XRDS: News Archive 2010
Call for Women of Vision Award Nominations
November 18, 2010—Nominations are now being accepted for the 2011 Women of Vision Awards, sponsored by the Anita Borg Institute for Women and Technology (ABI), honoring women who make significant contributions in three areas:
- social impact
- and leadership.
Nominations are now being accepted online, with a deadline of
December 10, 2010. The winners will receive their awards at a ceremony
in California next May.
The innovation category recognizes a woman who has contributed
significantly to technology innovation, whether it be creating unusual
and important technologies or approaching developing technology in a
significantly new and innovative way, such as by bringing diverse people
and experiences together in the technology creation process.
The social impact category recognizes a woman who has developed or applied technology with a significant impact on society or the community, someone who is creating or employing technologies that are changing our world in positive ways.
The leadership category recognizes a woman who has led an important technology development or innovation, made a significant contribution to the technology industry, and has inspires others.
In addition to these three awards, a fourth award, the Anita Borg Top Company for Technical Women, will also be presented at this year’s Women of Vision Awards in May in Santa Clara, Calif. The Top Company Award recognizes an organization that has demonstrated measurable results in the recruitment, retention, and advancement of technical women at all levels. Nominations have already closed for this category.
Students prepare for Sc10 competition
October 21, 2010—Next month a real-time, 46-hour non-stop competition will consume students from around the world.
The event, the 2010 Student Cluster Competition, is set to take place during an international conference on high performance computing, networking, storage and analysis, to be held Nov. 13-19 in New Orleans, Louisiana.
The competition will feature eight teams of undergraduate students building, tuning and racing high-performance computing (HPC) clusters of their own design on the conference's showfloor. The teams will race against each other and the clock to run the greatest number of applications. An added catch is that teams will be required to run workloads on the same power needed to run only three coffeemakers. Now in its fourth year, the Student Cluster Competition serves to showcase young computing talent and foster HPC education development.
“By showcasing some of the best young talent in HPC at SC10, the cluster challenge is a win for students, the institutions they represent, sponsors and cluster computing itself,” said Tiki Suarez?Brown, co?chair of this year’s competition, “The competition also demonstrates that cluster computing is making HPC more accessible to smaller companies, businesses and educational institutions.”
In the lead-up to the big day, the competing teams are currently perfecting designs and preparing to build cutting?edge clusters from commercially-available components. After the starting gun at SC10, teams will compete to achieve the best HPC benchmark performance and maximum throughput of accurate applications runs, all while remaining at or below their 26 amp energy budget.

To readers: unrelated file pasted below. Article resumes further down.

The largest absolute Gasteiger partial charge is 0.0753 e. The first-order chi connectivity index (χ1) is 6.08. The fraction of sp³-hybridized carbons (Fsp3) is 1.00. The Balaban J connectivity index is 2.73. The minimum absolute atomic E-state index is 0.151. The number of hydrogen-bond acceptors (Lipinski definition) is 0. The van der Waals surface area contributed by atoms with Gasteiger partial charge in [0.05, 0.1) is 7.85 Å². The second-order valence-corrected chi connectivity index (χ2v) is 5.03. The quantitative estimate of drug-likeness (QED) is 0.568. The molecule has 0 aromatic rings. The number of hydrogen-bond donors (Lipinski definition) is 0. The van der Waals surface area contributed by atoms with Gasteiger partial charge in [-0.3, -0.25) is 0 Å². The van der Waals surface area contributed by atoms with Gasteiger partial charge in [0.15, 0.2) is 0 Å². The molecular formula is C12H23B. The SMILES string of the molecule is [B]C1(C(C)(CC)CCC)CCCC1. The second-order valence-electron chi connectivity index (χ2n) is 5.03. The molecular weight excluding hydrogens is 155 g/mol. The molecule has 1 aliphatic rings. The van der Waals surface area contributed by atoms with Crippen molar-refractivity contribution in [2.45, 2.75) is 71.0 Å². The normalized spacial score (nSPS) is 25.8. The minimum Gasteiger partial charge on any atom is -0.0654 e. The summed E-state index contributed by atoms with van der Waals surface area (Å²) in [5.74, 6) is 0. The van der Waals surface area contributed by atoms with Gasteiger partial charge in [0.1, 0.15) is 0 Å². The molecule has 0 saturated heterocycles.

Participating students range from National Tsing Hua University (Hsinchu, Taiwan), Nizhni Novgorod State University (Nizhni Novgorod, Russia), Florida A&M University, University of Colorado, Purdue University, and more.
Last year, a team from Stony Brook University, New York, won the SC09 Student Cluster Competition, sponsored by AMD, Dell and Mellanox Technologies.
The Student Cluster Competition (SCC) is organized collaboratively by the SC10 Technical and Communities Programs to foster HPC education development by providing an intense hands-on experience to high school and undergraduate students throughout the year. The SCC is only partially funded by the SC conference.
Also of interest to students, SC10 will host a student job fair.
SC10 will be held in the Ernest N. Morial Convention Center, New Orleans, Louisiana, November 13?19, 2010. For more information, see http://sc10.supercomputing.org/.
ACM Seeks Best PhD Works, honored with $20,000 Prize
October Deadline Approaching for 2010 Nominations
September 2010 – Last year, PhD student Craig Gentry of Stanford University, won $20,000 for his doctoral dissertation “A Fully Homomorphic Encryption Scheme.” Gentry’s was recognized for his work on advanced encryption technology by the ACM’s Doctoral Dissertation Award.
This year, nominations are open once again for the prestigious award, with a deadline of October 31.
According to the award web site, nominations for the Doctoral Dissertation Award are limited to one per university or college, from any country (unless more than ten PhDs are granted in one year, in which case two may be nominated). All nominated works must have been accepted by the department between September 30, 2009 and September 30, 2010.
To be nominated, the doctoral student must have his or her thesis advisor submit the work to ACM, and the nomination must be endorsed by the head of the department. All submissions should include a one-page summary of the significance of the paper written by the advisor.